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The Return Of Credit Derivatives

02 October 2015 by lberuti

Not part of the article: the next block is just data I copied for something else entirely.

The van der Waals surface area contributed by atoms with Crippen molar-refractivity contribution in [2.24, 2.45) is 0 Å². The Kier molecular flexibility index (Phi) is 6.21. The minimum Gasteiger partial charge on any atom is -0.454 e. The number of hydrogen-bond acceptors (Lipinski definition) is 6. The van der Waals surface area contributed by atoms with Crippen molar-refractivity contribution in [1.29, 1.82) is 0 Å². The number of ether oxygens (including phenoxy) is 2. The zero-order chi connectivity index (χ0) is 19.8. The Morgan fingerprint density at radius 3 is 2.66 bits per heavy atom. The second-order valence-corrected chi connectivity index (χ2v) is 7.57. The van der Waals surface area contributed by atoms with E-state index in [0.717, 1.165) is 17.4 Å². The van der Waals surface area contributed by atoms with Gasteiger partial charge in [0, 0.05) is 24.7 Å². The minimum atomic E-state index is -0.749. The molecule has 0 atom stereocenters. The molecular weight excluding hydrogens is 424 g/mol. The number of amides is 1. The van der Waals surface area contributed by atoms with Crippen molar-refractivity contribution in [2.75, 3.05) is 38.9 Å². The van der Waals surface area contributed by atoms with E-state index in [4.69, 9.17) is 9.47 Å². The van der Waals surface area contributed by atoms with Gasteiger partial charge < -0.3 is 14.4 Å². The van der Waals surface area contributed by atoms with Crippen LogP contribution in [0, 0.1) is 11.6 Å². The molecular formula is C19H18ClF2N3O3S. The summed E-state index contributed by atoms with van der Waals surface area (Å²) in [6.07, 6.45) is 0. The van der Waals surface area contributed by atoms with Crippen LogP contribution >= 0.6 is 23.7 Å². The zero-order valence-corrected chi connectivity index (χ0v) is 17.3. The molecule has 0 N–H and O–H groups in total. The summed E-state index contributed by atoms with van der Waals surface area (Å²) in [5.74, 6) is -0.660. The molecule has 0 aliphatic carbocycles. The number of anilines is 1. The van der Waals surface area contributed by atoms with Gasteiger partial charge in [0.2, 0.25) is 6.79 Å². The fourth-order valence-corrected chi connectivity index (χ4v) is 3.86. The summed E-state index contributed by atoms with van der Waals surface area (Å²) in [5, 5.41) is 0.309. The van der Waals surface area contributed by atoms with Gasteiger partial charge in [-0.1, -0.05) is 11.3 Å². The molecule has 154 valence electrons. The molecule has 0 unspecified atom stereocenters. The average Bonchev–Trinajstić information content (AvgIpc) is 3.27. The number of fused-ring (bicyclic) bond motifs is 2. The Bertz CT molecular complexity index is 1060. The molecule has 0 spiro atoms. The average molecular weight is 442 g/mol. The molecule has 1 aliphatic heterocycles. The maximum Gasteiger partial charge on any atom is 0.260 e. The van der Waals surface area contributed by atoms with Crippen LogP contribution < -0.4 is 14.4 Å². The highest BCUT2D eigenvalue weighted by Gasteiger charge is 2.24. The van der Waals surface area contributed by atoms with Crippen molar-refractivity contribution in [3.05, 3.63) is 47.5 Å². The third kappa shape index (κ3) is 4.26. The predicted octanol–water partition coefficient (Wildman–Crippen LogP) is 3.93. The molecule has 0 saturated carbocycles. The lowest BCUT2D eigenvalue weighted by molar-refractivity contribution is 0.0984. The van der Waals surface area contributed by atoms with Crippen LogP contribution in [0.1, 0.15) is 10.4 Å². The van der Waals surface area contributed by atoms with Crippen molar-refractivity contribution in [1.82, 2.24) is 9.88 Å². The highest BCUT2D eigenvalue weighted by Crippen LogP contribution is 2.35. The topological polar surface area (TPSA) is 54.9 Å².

Central bankers can do a lot to prop up asset prices and they have been quite successful at it over the last five years. But they are powerless to tackle the sharp rise in idiosyncratic risks such as the higher burden on German utilities to clean their nuclear power plants, the engines’ performances’ falsification by automakers, the excess leverage taken by commodity companies, or EM specific risk such as Brazil which affected European companies which were heavily invested in the country. The renewed alpha in European investment grade credit was a wakeup call for investors. Single name traded volume surged in September. Everyone was expecting an increase with the roll that took place the week beginning the September 21st, but even the week before volumes had ballooned to 20Bln USD per day, twice the average since early 2015. In September, cash bonds were harder to trade and investors used single name CDS to manage their exposure. Could credit derivatives be flavour of the day once again?